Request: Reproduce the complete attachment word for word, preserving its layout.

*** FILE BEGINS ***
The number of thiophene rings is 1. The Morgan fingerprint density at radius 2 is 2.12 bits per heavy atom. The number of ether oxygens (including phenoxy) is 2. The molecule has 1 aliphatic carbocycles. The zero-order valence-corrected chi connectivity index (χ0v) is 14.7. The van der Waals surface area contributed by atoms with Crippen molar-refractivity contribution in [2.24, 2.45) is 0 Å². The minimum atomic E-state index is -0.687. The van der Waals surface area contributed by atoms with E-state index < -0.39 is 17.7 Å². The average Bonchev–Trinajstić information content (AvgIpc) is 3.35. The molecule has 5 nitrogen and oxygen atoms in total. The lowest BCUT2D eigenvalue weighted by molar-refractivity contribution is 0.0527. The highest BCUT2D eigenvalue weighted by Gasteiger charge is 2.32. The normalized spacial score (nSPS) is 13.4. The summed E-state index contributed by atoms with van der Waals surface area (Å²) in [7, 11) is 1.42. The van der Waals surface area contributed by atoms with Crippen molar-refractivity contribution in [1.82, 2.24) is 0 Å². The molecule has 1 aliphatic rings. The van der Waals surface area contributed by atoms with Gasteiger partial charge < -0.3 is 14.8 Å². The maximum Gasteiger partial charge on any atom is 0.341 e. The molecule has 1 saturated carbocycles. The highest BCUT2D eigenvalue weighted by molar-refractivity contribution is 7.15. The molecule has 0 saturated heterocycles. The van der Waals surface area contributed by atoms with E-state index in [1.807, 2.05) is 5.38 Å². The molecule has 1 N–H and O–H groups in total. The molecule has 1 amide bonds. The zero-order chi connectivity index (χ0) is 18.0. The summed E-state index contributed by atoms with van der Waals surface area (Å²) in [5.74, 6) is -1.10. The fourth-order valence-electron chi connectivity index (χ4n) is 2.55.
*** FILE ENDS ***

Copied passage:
The number of thiophene rings is 1. The Morgan fingerprint density at radius 2 is 2.12 bits per heavy atom. The number of ether oxygens (including phenoxy) is 2. The molecule has 1 aliphatic carbocycles. The zero-order valence-corrected chi connectivity index (χ0v) is 14.7. The van der Waals surface area contributed by atoms with Crippen molar-refractivity contribution in [2.24, 2.45) is 0 Å². The minimum atomic E-state index is -0.687. The van der Waals surface area contributed by atoms with E-state index < -0.39 is 17.7 Å². The average Bonchev–Trinajstić information content (AvgIpc) is 3.35. The molecule has 5 nitrogen and oxygen atoms in total. The lowest BCUT2D eigenvalue weighted by molar-refractivity contribution is 0.0527. The highest BCUT2D eigenvalue weighted by Gasteiger charge is 2.32. The normalized spacial score (nSPS) is 13.4. The summed E-state index contributed by atoms with van der Waals surface area (Å²) in [7, 11) is 1.42. The van der Waals surface area contributed by atoms with Crippen molar-refractivity contribution in [1.82, 2.24) is 0 Å². The molecule has 1 aliphatic rings. The van der Waals surface area contributed by atoms with Gasteiger partial charge < -0.3 is 14.8 Å². The maximum Gasteiger partial charge on any atom is 0.341 e. The molecule has 1 saturated carbocycles. The highest BCUT2D eigenvalue weighted by molar-refractivity contribution is 7.15. The molecule has 0 saturated heterocycles. The van der Waals surface area contributed by atoms with E-state index in [1.807, 2.05) is 5.38 Å². The molecule has 1 N–H and O–H groups in total. The molecule has 1 amide bonds. The zero-order chi connectivity index (χ0) is 18.0. The summed E-state index contributed by atoms with van der Waals surface area (Å²) in [5.74, 6) is -1.10. The fourth-order valence-electron chi connectivity index (χ4n) is 2.55.